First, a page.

Objectives: One of the reasons as to why chimeric antigen receptors (CAR)-T cell therapy for malignancies other than CD19- or BCMA-positive tumors has yet to produce remarkable progress is the paucity of targetable antigens. NKp44 is only expressed by activated natural killer cells and detects a variety of transformed cells, while it reportedly does not react with normal tissues. The aim of this study is to develop CAR-T cell that can target multiple types of tumor cells. Methods: We created a series of novel CAR constructs in first-generation (1G) and second-generation (2G) CAR format with the extracellular immunoglobulin-like domain of NKp44 (NKp44-CAR). Results: Transduction of the best 1G construct into human primary T cells led to specific cytotoxic effects and cytokine secretion upon encountering multiple types of neoplastic cells including AML, T-ALL and childhood solid tumors. Replacement of the extracellular hinge domain of NKp44 with that of CD8α resulted in diminished CAR function. The 1G NKp44-CAR-T cells exhibited significantly better tumor control in long-term co-culture assays compared with activated NK cells, as well as with NK cells transduced with identical NKp44-CAR. T cells transduced with the best 2G-CAR construct with 4-1BB co-stimulatory domain proliferated at significantly higher levels upon single antigen exposure and showed significantly better tumor control compared with the 1G-CAR and 2G-CAR with CD28 co-stimulatory domain. Conclusions: NKp44-based CAR endows T cells with NK cell-like anti-tumor specificity. The CAR gene created in this study will be useful for the development of novel gene-modified T-cell immunotherapy.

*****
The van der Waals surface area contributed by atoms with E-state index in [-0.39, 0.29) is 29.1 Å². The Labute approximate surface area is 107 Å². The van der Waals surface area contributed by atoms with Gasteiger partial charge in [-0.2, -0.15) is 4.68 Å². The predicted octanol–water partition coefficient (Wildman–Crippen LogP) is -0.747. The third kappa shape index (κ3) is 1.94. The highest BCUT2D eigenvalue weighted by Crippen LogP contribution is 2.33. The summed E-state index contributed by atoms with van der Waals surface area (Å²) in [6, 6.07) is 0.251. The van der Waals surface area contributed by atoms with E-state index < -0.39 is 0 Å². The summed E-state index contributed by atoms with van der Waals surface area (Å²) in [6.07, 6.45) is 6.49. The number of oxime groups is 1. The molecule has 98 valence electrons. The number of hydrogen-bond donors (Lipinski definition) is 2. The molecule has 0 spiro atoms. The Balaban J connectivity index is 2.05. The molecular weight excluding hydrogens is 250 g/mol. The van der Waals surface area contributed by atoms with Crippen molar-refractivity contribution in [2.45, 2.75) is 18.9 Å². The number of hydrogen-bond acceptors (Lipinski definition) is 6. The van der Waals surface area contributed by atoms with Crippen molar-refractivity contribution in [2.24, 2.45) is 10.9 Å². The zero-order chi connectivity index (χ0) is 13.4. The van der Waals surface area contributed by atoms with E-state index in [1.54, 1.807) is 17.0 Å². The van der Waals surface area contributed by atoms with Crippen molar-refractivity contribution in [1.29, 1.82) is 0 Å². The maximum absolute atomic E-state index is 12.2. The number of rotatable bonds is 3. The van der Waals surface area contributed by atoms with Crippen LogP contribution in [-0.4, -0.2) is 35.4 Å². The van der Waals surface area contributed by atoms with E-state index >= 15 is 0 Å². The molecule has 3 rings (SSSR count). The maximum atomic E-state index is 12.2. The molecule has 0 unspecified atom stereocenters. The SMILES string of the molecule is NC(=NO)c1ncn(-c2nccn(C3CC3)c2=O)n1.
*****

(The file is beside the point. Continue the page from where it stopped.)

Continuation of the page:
All Science Journal Classification (ASJC) codes
- Immunology and Allergy